This purple star map is our best guess at the shape of the universe at half its current age, according to a new simulation from a research team at Argonne National Lab. The project is called the Hardware / Hybrid Accelerated Cosmology Code (HACC), an attempt to use supercomputers to model the intricate physics of mass in an expanding universe. The project tracks roughly 1.1 trillion particles as they expand and cohere, nearly four times larger than the scale of previous simulations. The hope is that by understanding the patterns of matter in the universe, cosmologists can track down the dark matter that experts estimate composes roughly 25 percent of our universe.
Image courtesy of J. Insley and the HACC Team at Argonne National Laboratory
A picture of how the structure of the universe formed
To get there, the project needed help from some of the most powerful supercomputers on earth, drawing processor time from Titan at OCLF, Sequoia at Lawrence Livermore Lab, and Mira at Argonne Labs. Running on Titan, the simulation used over 25 petaflops of peak processing power, a speed that only one other computer in the world could manage. The simulation architecture also had to be unusually flexible to work across all three machines, and the code has been nominated for a high-performance computing award as a result. But researchers are quick to say that what's happened so far is still just a trial run, designed to test out the architecture's capabilities. "The hope is that starting in January, we'll run a mix of medium-sized simulations on Titan along with one or two really large ones," project leader Salman Habib told The Verge.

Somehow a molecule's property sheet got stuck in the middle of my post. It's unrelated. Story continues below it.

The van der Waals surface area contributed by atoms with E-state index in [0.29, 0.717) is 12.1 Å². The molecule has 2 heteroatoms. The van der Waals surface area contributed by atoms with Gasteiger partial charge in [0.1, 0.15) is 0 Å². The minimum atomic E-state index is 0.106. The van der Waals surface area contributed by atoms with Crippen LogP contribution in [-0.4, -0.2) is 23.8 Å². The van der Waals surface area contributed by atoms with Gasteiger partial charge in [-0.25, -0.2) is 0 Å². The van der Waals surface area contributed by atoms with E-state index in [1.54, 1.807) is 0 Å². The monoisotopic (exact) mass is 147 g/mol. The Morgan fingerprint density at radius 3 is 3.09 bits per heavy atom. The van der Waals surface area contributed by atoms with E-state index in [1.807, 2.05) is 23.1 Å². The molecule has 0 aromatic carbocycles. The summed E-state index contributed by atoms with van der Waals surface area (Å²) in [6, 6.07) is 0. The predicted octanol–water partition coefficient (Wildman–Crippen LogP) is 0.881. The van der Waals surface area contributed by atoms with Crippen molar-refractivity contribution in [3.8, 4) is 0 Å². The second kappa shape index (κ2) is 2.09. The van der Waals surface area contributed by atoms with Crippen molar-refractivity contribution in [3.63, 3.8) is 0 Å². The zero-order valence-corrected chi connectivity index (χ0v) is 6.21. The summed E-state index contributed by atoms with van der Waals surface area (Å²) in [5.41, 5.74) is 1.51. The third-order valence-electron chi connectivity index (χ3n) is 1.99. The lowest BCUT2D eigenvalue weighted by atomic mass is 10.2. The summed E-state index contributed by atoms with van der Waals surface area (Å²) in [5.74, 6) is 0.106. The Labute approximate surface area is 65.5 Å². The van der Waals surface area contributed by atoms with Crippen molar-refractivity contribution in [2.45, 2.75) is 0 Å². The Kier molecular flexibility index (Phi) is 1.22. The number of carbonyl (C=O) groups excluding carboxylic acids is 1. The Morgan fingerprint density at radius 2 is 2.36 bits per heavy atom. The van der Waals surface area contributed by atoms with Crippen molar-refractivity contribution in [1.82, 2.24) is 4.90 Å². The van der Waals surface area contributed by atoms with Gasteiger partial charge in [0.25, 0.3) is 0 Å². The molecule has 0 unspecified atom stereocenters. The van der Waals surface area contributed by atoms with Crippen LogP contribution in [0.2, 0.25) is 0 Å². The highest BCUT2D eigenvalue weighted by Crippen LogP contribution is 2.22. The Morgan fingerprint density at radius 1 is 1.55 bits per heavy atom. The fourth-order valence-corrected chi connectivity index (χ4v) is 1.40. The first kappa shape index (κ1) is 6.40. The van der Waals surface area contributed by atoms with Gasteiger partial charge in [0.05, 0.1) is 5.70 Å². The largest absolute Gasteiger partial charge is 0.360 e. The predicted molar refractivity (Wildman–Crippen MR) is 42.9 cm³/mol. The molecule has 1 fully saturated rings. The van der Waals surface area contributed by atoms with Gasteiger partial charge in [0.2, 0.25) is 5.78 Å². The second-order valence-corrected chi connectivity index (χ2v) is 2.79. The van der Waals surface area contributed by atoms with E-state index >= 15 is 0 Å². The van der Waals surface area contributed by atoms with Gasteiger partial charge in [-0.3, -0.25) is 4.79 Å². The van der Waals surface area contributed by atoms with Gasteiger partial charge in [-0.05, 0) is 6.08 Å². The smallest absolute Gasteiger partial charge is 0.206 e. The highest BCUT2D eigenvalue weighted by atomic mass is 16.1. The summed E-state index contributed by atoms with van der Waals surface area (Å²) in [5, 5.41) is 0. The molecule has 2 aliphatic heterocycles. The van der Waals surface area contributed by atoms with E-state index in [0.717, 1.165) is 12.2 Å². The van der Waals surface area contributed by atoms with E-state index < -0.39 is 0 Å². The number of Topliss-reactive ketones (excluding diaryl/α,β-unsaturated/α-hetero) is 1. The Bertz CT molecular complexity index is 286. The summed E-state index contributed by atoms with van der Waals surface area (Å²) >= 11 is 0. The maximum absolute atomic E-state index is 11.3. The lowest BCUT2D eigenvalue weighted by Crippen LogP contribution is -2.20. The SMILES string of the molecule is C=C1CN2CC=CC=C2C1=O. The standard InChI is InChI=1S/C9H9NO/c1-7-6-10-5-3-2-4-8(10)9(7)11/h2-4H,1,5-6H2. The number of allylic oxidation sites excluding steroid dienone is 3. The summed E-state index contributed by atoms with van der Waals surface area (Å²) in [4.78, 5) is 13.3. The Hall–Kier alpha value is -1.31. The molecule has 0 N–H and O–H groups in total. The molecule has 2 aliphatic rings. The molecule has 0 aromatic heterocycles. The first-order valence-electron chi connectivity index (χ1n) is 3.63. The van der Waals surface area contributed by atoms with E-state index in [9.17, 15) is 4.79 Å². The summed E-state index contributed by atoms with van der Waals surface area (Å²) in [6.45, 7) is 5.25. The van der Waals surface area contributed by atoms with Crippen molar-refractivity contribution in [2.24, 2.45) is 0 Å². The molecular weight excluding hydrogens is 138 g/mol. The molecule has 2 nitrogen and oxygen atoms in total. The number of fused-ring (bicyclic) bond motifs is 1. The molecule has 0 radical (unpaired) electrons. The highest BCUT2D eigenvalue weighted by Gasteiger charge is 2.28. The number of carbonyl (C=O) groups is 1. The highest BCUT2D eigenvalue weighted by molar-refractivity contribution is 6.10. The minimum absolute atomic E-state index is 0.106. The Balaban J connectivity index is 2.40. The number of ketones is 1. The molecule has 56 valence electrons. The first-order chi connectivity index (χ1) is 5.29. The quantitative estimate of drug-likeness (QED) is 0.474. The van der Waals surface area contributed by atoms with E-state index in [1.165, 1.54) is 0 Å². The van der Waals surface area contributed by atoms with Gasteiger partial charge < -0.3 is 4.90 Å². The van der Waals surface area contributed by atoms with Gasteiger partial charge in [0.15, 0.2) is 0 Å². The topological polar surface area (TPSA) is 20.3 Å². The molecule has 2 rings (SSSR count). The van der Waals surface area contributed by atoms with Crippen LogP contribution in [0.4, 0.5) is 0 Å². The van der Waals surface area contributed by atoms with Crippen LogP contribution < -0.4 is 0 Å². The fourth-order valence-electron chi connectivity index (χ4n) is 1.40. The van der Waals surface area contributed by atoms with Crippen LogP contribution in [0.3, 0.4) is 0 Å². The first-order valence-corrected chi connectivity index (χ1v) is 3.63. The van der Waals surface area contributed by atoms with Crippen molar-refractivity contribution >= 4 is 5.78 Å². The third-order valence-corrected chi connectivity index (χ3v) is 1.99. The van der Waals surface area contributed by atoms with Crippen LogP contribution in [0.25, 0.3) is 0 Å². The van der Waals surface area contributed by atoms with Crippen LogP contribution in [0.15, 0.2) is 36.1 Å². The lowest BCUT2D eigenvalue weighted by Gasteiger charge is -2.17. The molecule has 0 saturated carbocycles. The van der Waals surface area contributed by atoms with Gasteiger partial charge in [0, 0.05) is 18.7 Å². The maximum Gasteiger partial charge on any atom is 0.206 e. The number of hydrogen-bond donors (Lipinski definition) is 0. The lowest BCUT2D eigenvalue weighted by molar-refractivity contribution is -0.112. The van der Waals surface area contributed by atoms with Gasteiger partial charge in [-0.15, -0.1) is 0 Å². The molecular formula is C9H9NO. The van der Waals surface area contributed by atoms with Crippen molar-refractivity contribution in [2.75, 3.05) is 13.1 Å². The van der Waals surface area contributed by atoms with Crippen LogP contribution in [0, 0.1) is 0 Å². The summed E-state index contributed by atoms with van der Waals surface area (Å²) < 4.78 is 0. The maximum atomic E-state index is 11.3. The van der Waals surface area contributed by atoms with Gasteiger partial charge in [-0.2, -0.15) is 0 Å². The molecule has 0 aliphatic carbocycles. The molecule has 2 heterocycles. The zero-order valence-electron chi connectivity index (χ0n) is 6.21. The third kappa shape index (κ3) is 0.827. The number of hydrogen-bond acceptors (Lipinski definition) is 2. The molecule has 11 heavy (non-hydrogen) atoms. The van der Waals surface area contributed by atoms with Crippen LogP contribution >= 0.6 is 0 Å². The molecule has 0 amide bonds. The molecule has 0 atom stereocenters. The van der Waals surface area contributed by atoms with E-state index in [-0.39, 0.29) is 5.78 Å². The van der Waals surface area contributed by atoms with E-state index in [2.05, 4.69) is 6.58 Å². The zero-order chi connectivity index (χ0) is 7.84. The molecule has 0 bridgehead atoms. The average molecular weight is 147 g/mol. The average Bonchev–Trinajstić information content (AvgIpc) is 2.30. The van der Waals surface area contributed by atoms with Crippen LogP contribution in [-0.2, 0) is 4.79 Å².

The result of all that computing power is an intricate picture of how the structure of the universe formed, tracking the trillions of particles as they interact and form more complex structures. The simulation shows the universe at roughly 7.4 billion years after the big bang (or roughly 6.4 billion years ago), imagining the development of the so-called "cosmic web," while taking into account modern ideas of dark energy. "As time evolves, the initial perturbations become clumpy mass distributions, which are dominated by dark matter," says Habib, "and from that, the ordinary matter forms into galaxies and stars."
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